Electronics distributors are clamoring to add more tools to their service offerings these days. Many are focused on satisfying growing demand for more affordable development kits and software programs that allow engineers to speed the design process and bring their ideas and products to market even faster. Low-cost development boards and more affordable computer-aided design (CAD) software programs are among the newest offerings from some of the largest distributors in the market.
The “maker” market is having a key influence on the trend, as engineering parents and weekend warriors are realizing the potential use of starter development kits in the workplace, not just in the home. Many experts say the trend will only grow as prices come down and more suppliers enter the market, and they point to a broader trend toward finding newer, smarter, and more affordable tools of all kinds to speed the design process.
|“I think Raspberry Pi set everything on its side by coming up with an under $35 board that you can actually do something with,” says Andrea Koritala, global head of technology integration and strategic programs for Newark element 14.|
“I think Raspberry Pi set everything on its side by coming up with an under $35 board that you can actually do something with,” says Andrea Koritala, global head of technology integration and strategic programs for Newark element 14, referring to the credit-card sized device introduced by the Raspberry Pi Foundation in 2012. The product was designed to get kids interested in computer programming.
“You can plug it in, put a screen up to it, and your kids can play Minecraft. Parents started to say, ‘I can probably use this in my job,’” Koritala says. “And now, major semiconductor companies are starting to pick up on it, and you’re starting to see all kinds of products on the market.”
From The Basement To The Production Line
Koritala says demand for low-cost development boards first moved from the hobbyist to the consumer space. But now distributors are finding growing demand in industrial markets, where engineers say the products are helping reduce design costs, especially as the products get more advanced, with more highly integrated functionality.
“Having a low-cost board with simple, easy, lower-cost software gets you through the cycle faster at a lower price point,” she explains. “Within the last six months the response has been explosive in relation to where we were a year or two ago.”
The lower price point is a key issue.
“A lot of people think that the simplest board that can get you the furthest the quickest should be at a realistic price point,” she says. “So, that cycle of learning is quicker and less expensive.”
Semiconductor manufacturers are responding with a variety of new offerings. Koritala points to development boards from Texas Instruments, Freescale, and Atmel as some of the more successful products on the market. TI’s BeagleBone Black, for instance, is an open-source, community-supported development platform for ARM Cortex-A8 processor developers and hobbyists that sells for around $45. Freescale’s RIoTboard is an open-source, single-board platform based on the i.MX 6Solo processor using ARM Cortex-A9 architecture, also aimed at the designer and hobbyist alike. It sells for around $75.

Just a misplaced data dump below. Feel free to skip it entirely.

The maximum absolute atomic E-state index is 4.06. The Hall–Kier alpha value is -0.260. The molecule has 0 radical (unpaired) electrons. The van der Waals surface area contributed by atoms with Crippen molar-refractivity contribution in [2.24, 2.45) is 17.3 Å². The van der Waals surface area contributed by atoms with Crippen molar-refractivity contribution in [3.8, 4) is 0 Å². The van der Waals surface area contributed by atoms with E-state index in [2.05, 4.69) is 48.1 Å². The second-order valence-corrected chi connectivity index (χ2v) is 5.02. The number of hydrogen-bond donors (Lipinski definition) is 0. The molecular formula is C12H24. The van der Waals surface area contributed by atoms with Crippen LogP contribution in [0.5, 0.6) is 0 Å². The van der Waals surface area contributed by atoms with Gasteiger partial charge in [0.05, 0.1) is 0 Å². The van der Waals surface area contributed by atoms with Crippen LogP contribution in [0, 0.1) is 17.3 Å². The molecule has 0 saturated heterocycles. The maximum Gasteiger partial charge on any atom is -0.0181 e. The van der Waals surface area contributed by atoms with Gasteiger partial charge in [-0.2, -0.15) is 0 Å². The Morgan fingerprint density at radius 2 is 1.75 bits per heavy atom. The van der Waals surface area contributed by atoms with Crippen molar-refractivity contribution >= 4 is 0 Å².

“You look at those key players … and they’ve already started to come out with products and set up their own communities and user groups,” Koritala says. “Their parent companies truly see this as a way to speed their time to the embedded space. And they’re picking up on the fact that professional people are playing with this [technology] and are finding new ways to use it in the market.”
Avnet Electronics Marketing is responding to the dev kit demands as well, particularly as they relate to industrial markets, says vice president of global technical marketing Jim Beneke.
“Avnet’s strong spot is the industrial segment, and that is a sweet spot for this type of activity mainly because of the volumes you’re talking about,” Beneke says. “In industrial markets, there are hundreds and thousands of units [produced]. People are thinking more about buying boards for some [of this work].”
Avnet has responded with new offerings of its own, one of which is the MicroZed Evaluation Kit, which comes with a MicroZed board, a Micro USB cable, a 4-Gbyte uSD card, a Xilinx Vivado Design Edition license voucher, and a Getting Started Card for $199. The MicroZed community, which includes Avnet and more than a dozen of its supplier partners, supports the kit and all related products. Beneke emphasizes the key role the Internet is playing in the growing trend toward boards and embedded solutions.